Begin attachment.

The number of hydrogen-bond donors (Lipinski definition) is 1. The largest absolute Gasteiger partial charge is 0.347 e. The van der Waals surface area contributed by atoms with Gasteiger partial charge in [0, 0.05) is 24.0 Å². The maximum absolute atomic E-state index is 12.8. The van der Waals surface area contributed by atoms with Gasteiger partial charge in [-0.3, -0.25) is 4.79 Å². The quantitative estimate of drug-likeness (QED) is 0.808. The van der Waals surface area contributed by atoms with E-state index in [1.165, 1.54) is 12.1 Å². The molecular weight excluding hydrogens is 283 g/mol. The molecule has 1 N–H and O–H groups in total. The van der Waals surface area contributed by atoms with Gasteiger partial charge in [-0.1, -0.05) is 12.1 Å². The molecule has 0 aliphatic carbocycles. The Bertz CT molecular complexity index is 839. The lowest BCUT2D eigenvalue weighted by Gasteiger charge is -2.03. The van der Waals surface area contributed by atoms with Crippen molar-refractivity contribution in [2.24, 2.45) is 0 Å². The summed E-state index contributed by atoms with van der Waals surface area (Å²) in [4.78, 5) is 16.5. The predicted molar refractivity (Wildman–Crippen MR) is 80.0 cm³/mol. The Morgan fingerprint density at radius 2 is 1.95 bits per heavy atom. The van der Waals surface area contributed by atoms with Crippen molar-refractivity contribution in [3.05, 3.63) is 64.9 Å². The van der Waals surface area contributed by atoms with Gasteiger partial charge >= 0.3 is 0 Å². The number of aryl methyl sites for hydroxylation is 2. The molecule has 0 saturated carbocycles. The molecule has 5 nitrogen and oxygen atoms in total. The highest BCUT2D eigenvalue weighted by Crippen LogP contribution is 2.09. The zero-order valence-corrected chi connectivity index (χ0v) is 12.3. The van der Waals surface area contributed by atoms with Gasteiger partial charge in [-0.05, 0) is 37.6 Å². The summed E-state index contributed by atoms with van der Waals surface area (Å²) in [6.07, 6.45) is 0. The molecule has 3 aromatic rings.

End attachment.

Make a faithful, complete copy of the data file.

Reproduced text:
The number of hydrogen-bond donors (Lipinski definition) is 1. The largest absolute Gasteiger partial charge is 0.347 e. The van der Waals surface area contributed by atoms with Gasteiger partial charge in [0, 0.05) is 24.0 Å². The maximum absolute atomic E-state index is 12.8. The van der Waals surface area contributed by atoms with Gasteiger partial charge in [-0.3, -0.25) is 4.79 Å². The quantitative estimate of drug-likeness (QED) is 0.808. The van der Waals surface area contributed by atoms with E-state index in [1.165, 1.54) is 12.1 Å². The molecular weight excluding hydrogens is 283 g/mol. The molecule has 1 N–H and O–H groups in total. The van der Waals surface area contributed by atoms with Gasteiger partial charge in [-0.1, -0.05) is 12.1 Å². The molecule has 0 aliphatic carbocycles. The Bertz CT molecular complexity index is 839. The lowest BCUT2D eigenvalue weighted by Gasteiger charge is -2.03. The van der Waals surface area contributed by atoms with Crippen molar-refractivity contribution in [2.24, 2.45) is 0 Å². The summed E-state index contributed by atoms with van der Waals surface area (Å²) in [4.78, 5) is 16.5. The predicted molar refractivity (Wildman–Crippen MR) is 80.0 cm³/mol. The Morgan fingerprint density at radius 2 is 1.95 bits per heavy atom. The van der Waals surface area contributed by atoms with Crippen molar-refractivity contribution in [3.05, 3.63) is 64.9 Å². The van der Waals surface area contributed by atoms with Gasteiger partial charge >= 0.3 is 0 Å². The number of aryl methyl sites for hydroxylation is 2. The molecule has 0 saturated carbocycles. The molecule has 5 nitrogen and oxygen atoms in total. The highest BCUT2D eigenvalue weighted by Crippen LogP contribution is 2.09. The zero-order valence-corrected chi connectivity index (χ0v) is 12.3. The van der Waals surface area contributed by atoms with Gasteiger partial charge in [-0.05, 0) is 37.6 Å². The summed E-state index contributed by atoms with van der Waals surface area (Å²) in [6.07, 6.45) is 0. The molecule has 3 aromatic rings.